Lukas Pitcock

Martha (Lukas Great - Aunt)

Martha: I would like to tell you about a day in May, 2011, when my great nephew Lukas was attacked by the family pet, a pit bull. From the outset, our family faced the same dilemma as other families that have a pit bull as a pet. We were conflicted about the issue of safety especially around our children. Half of the family asked, “Why in the world you would have a pit around your kids?” and the rest saying it would never hurt the kids. Pit Bulls are “nanny dogs,” right? The kids played with the pit bull and had been raised with him so it seemed he wasn’t a danger. When you are wrong about that there is no going back and changing it.

“In any moment of decision, the best thing you can do is the right thing. The worst thing you can do is nothing.” – Theodore Roosevelt

Lukas had turned three in March and weighed 26 pounds. He was such a bright, spirited child and we loved him. On this birthday, we had no idea that life was about to take a serious turn for our family. Looking back we realize what was about to happen would cause us to change how we viewed many things that we took at face value.

May 6th was a gray, cool day and I was sitting at my computer when my mother came running in and screaming that somebody had been hurt. I quickly went outside to our front porch and found my nephew running up the road with his little boy in his arms screaming, “The dog has killed my baby!” His two‑year‑old daughter was chasing behind them. I took Lukas into my arms and his father fell to the floor crying, “It killed my baby.” He was cold and his little lips were blue and the dirt was mixed with the baby’s blood. His forehead and half of his scalp had been ripped off and his eyes looked like they were completely gone, his ears were ripped loose and he was critically, if not mortally, injured.

“PTSD is a whole‑body tragedy, an integral human event of enormous proportions with
massive repercussions.” – Susan Pease Bannitt

I had been a nursing assistant for several years and I had been through the Red Cross First Aid Classes. If someone has a heart attack I know how to do CPR. If you break your arm or leg I know how to put a splint on. I quickly assessed his condition. Lukas had been mauled far beyond anything basic first aid could help with. To my amazement, there was a tiny gasp that was like a cry that couldn’t get out. At that time, all I could to do was wrap him in a blanket to try and keep him from going into shock and try to keep him awake and alert. I held him tightly against me and kept talking to him and then his tiny little voice said, “I here.” I silently thanked God.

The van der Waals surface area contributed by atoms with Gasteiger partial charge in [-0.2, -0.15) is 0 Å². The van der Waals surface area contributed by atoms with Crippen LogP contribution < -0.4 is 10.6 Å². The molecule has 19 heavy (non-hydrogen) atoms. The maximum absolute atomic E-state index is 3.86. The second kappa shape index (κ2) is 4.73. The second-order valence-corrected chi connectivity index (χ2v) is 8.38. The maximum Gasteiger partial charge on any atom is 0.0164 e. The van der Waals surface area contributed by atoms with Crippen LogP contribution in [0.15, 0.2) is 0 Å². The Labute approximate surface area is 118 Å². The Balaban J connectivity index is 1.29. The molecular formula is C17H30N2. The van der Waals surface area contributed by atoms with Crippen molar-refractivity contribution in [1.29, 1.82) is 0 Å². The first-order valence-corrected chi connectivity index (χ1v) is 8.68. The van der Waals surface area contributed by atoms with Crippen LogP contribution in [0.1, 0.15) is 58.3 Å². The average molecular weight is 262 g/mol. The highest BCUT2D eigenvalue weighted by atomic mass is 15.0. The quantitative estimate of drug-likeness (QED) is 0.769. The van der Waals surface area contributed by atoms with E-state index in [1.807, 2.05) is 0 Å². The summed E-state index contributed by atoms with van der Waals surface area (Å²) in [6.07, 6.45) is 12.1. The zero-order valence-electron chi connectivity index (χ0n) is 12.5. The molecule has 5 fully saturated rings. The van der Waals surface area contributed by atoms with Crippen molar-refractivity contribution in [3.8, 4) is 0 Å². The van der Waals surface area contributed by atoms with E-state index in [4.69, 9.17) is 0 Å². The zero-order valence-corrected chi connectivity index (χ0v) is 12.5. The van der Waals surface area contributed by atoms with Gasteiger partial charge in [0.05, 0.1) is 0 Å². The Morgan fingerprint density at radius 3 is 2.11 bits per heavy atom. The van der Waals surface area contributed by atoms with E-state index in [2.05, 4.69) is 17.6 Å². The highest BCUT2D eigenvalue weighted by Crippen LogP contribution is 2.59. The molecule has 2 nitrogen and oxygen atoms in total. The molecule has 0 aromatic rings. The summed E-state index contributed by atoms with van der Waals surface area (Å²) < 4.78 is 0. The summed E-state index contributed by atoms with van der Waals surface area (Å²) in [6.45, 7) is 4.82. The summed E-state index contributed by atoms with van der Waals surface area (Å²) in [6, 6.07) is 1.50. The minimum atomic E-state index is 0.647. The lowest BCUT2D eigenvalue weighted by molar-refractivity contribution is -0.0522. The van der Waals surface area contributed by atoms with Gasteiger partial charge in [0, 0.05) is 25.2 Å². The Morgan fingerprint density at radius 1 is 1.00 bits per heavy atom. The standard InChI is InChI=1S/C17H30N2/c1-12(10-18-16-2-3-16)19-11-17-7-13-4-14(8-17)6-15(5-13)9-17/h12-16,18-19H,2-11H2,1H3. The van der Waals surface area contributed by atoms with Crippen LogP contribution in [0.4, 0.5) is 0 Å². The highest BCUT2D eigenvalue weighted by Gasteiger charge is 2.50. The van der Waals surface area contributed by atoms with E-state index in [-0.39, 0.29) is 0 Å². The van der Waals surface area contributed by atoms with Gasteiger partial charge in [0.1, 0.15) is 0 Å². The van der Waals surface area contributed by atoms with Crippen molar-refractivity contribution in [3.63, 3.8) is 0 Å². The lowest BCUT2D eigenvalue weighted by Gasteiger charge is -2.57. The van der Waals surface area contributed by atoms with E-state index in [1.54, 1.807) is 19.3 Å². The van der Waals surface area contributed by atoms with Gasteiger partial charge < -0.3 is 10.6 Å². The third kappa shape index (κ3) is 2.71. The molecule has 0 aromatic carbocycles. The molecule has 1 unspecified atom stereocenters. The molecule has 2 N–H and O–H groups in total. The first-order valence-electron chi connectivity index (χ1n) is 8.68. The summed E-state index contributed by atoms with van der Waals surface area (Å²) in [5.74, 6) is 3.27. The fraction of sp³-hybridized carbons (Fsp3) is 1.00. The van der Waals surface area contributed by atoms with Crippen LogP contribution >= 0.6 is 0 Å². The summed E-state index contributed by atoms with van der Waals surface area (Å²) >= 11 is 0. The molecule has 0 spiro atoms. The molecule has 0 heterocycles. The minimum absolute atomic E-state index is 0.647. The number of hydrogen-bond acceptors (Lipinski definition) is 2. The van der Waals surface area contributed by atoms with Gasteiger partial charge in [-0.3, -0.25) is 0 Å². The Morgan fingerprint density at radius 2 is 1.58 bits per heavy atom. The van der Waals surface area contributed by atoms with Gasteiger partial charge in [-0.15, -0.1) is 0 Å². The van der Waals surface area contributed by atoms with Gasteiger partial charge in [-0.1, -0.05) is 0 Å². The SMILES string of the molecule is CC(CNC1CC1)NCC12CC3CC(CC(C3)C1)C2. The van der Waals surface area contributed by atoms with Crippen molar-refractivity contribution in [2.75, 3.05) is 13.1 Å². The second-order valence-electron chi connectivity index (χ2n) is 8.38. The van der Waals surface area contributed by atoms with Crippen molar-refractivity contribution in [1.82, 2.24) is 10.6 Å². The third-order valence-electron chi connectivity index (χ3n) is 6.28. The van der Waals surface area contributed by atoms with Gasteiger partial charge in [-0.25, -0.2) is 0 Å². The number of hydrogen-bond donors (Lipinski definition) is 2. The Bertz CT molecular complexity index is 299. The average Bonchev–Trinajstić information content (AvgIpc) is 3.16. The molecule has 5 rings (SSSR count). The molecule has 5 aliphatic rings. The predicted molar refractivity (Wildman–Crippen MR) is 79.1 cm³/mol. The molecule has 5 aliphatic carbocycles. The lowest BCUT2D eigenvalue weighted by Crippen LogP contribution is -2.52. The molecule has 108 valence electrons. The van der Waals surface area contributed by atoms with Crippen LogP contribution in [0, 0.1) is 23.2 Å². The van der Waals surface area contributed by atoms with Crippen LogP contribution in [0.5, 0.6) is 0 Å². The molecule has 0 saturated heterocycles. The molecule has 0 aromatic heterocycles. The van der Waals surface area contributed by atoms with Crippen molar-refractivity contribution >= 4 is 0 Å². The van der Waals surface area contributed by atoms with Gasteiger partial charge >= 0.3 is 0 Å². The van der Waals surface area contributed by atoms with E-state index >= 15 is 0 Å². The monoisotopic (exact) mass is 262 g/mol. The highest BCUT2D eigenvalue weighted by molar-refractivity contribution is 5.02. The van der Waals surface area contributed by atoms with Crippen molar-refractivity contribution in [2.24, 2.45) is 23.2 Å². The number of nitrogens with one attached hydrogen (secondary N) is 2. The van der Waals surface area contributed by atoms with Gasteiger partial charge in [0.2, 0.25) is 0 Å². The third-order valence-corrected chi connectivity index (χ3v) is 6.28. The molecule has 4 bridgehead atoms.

I continued to talk to Lukas but all he could say was, “I here.” We live in a small rural community and it can take EMS awhile to reach us sometimes. Everybody knows each other and it was very hard on the 911 dispatcher to know we had a child that was going to die in our arms and not be able to get anybody to use any faster. When the first responders with the rescue squad arrived, they never tried to take him out of my arms. He was at a loss as to how to proceed with our torn child. We had a three‑ year‑old that had his face torn off. The Sheriff’s Department arrived and put us in the squad car and took us to meet the ambulance.

AirEvac got Lukas to Vanderbilt Children’s Hospital in Nashville and he was there for three months. Along with all the injuries you could see, he had a fractured skull and the ligaments in his neck were badly torn. The doctor said that in his experience it looked like that dog had just shaken him like a rag doll.


The doctors at Vanderbilt worked a miracle with him and we are one of the lucky families. We still have our Lukas, but we can never forget it or get over the shock and betrayal we experienced. No one deserves this horror, especially an innocent three‑year‑old baby. There are the people that feel guilty and there are those who place blame and the pain goes deeper. If it were your neighbor’s dog you could blame your neighbor but when it is your dog that attacks your own child there just isn’t anywhere for the grief and regret to go. It eats you alive!

Fast forward to the present, Lukas is now six years old and in the First Grade and we are so very blessed to have such a wonderful, beautiful little boy in our lives. He will have the opportunity to grow up, ride a bicycle and perhaps one day he will have a family of his own. We had to learn the hard way, but we did learn.